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Updates on home prices, rates, delinquencies, affordability

posted Jun 9, 2017, 4:39 PM by Joyce Evans   [ updated Jun 9, 2017, 4:39 PM ]
The local real estate market remains strong in several areas according to reports from various industry sources.
 
San Diego home prices, including distressed sales, increased by 7.1 percent year-over-year in April, according to a CoreLogic report, from a median price of about $565,000 (April 2016) to $599,350 (April 2017). The California-based property data and analytics company said the nation is seeing similar increases. Nationwide, prices increased by 6.9 percent from April 2016 to April 2017, Core Logic said. The CoreLogic Home Price Index Forecast indicates that home prices will increase by 5.1 percent on a year-over-year basis by April 2018.
 
Also, according to CoreLogic, all-cash transactions are in decline in San Diego. All-cash sales share was 20.4 percent in January 2017, a 0.09 percentage point decrease from January 2016. The nation’s 36.5 percent all-cash figure for January was unchanged from the comparable month in 2016. Statewide, California had an average of 27 percent of its home sales were all-cash transactions in January.
 
Fortunately, loan delinquency rates continue to decline in San Diego County. Core Logic reports that 2.6 percent of residential mortgages were at least 30 days delinquent in February, compared with 3 percent a year ago. The percentage of residential mortgages delinquent 90 days or more amounted to an even 1 percent, a drop from 1.3 percent in February 2016. In California, 3.1 percent of residential mortgages were at least 30 days delinquent and 1.1 percent were 90 days or more past due.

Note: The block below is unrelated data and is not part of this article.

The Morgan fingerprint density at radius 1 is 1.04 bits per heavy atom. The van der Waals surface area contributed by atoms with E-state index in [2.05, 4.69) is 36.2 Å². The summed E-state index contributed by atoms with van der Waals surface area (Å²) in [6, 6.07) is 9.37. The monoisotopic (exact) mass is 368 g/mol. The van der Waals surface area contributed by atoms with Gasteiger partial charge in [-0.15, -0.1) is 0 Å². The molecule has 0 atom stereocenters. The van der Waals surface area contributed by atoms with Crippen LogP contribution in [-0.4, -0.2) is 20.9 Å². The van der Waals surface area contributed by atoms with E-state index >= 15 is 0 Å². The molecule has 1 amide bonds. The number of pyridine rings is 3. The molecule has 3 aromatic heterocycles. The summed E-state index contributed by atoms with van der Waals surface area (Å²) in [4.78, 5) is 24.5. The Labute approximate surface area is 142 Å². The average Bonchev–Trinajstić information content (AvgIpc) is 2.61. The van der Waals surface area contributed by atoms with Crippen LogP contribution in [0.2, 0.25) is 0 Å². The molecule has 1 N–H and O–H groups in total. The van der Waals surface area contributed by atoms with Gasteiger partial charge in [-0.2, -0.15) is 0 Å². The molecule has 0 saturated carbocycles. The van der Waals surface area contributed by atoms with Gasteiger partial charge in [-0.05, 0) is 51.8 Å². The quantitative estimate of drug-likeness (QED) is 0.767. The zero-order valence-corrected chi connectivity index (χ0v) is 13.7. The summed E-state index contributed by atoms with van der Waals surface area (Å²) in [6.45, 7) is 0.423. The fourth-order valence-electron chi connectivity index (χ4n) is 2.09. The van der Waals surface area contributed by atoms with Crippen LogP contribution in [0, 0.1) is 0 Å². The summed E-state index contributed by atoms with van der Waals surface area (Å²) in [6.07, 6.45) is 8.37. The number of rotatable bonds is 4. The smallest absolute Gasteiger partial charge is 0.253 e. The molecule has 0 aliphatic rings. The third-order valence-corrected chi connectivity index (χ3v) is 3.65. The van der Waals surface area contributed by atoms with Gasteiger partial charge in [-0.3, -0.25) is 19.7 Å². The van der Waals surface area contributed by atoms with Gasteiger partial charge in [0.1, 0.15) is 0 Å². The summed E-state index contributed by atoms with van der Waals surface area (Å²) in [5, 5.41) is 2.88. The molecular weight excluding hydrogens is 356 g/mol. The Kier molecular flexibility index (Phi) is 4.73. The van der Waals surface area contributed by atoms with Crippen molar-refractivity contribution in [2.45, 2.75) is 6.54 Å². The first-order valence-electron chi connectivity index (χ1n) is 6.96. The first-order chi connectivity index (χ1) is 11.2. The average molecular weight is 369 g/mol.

In good news for potential buyers, mortgage rates have inched back down to nearly 4 percent. In mid-April, the average rate dropped to 4.04 percent, said Mortgage News Daily. The average for a 30-year fixed-rate mortgage was 3.59 percent on Nov. 7. It started to climb after the general election, hitting 4.32 percent on Dec. 29. In costly markets, like Southern California, small rate changes can mean saving thousands of dollars over the life of a loan, even though rates are at historic lows.fixed-rate mortgage was 3.59 percent on Nov. 7. It started to climb after the general election, hitting 4.32 percent on Dec. 29. In costly markets, like Southern California, small rate changes can mean saving thousands of dollars over the life of a loan, even though rates are at historic lows.
 
On the other hand, low rates do not change the home inventory situation, which is dismal. Low mortgage rates are certainly a boon for buyers, but it’s not much of a benefit if there’s very little available to buy.
 
Meanwhile, home affordability changed little in San Diego County during the first quarter and remains elusive in many other parts of the state, according to the California Association of REALTORS® (C.A.R.). C.A.R. found that 28 percent of San Diego-area households could afford a single-family home in the first quarter. It marked a slight improvement from the 27 percent figure in the fourth quarter of 2016, but a decrease from the 29 percent who could afford homes in the first quarter of 2016. C.A.R. said that it takes a minimum household income of $115,900 to afford the median home price of $564,000. That translates to a $2,900 monthly mortgage payment, including taxes and insurance, and assuming a 20 percent down payment. Statewide, the percentage of homebuyers who could afford to purchase a median-priced, existing single-family home in California in first quarter inched up to 32 percent, from 31 percent in the fourth quarter of 2016. A year ago, however, 34 percent could afford a median-priced, single-family home, according to the C.A.R. The statewide affordability index has been below 40 percent for 16 consecutive quarters, and it is near the mid-2008 low level of 29 percent.